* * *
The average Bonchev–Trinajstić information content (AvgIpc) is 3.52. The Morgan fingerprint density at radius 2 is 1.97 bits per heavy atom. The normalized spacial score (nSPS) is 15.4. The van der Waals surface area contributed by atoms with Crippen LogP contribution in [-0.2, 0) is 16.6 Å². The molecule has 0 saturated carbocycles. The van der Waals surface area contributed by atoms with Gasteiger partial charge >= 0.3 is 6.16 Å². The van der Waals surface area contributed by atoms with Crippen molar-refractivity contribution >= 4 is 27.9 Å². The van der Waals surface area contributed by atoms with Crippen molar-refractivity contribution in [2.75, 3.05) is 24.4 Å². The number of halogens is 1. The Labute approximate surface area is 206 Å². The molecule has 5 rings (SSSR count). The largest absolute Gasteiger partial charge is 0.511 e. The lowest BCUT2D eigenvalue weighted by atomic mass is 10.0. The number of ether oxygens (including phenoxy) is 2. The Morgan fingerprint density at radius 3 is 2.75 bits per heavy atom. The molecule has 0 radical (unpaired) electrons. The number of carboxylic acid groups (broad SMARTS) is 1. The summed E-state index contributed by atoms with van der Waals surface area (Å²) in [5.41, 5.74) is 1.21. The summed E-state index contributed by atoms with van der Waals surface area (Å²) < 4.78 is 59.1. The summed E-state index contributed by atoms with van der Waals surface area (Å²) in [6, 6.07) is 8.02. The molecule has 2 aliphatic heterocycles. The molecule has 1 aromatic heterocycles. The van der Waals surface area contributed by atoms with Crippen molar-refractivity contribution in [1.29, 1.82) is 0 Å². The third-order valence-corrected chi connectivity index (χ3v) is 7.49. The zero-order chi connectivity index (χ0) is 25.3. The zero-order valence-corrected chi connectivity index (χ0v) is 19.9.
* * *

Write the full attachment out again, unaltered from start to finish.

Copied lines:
The average Bonchev–Trinajstić information content (AvgIpc) is 3.52. The Morgan fingerprint density at radius 2 is 1.97 bits per heavy atom. The normalized spacial score (nSPS) is 15.4. The van der Waals surface area contributed by atoms with Crippen LogP contribution in [-0.2, 0) is 16.6 Å². The molecule has 0 saturated carbocycles. The van der Waals surface area contributed by atoms with Gasteiger partial charge >= 0.3 is 6.16 Å². The van der Waals surface area contributed by atoms with Crippen molar-refractivity contribution >= 4 is 27.9 Å². The van der Waals surface area contributed by atoms with Crippen molar-refractivity contribution in [2.75, 3.05) is 24.4 Å². The number of halogens is 1. The Labute approximate surface area is 206 Å². The molecule has 5 rings (SSSR count). The largest absolute Gasteiger partial charge is 0.511 e. The lowest BCUT2D eigenvalue weighted by atomic mass is 10.0. The number of ether oxygens (including phenoxy) is 2. The Morgan fingerprint density at radius 3 is 2.75 bits per heavy atom. The molecule has 0 radical (unpaired) electrons. The number of carboxylic acid groups (broad SMARTS) is 1. The summed E-state index contributed by atoms with van der Waals surface area (Å²) in [5.41, 5.74) is 1.21. The summed E-state index contributed by atoms with van der Waals surface area (Å²) < 4.78 is 59.1. The summed E-state index contributed by atoms with van der Waals surface area (Å²) in [6, 6.07) is 8.02. The molecule has 2 aliphatic heterocycles. The molecule has 1 aromatic heterocycles. The van der Waals surface area contributed by atoms with Crippen molar-refractivity contribution in [1.29, 1.82) is 0 Å². The third-order valence-corrected chi connectivity index (χ3v) is 7.49. The zero-order chi connectivity index (χ0) is 25.3. The zero-order valence-corrected chi connectivity index (χ0v) is 19.9.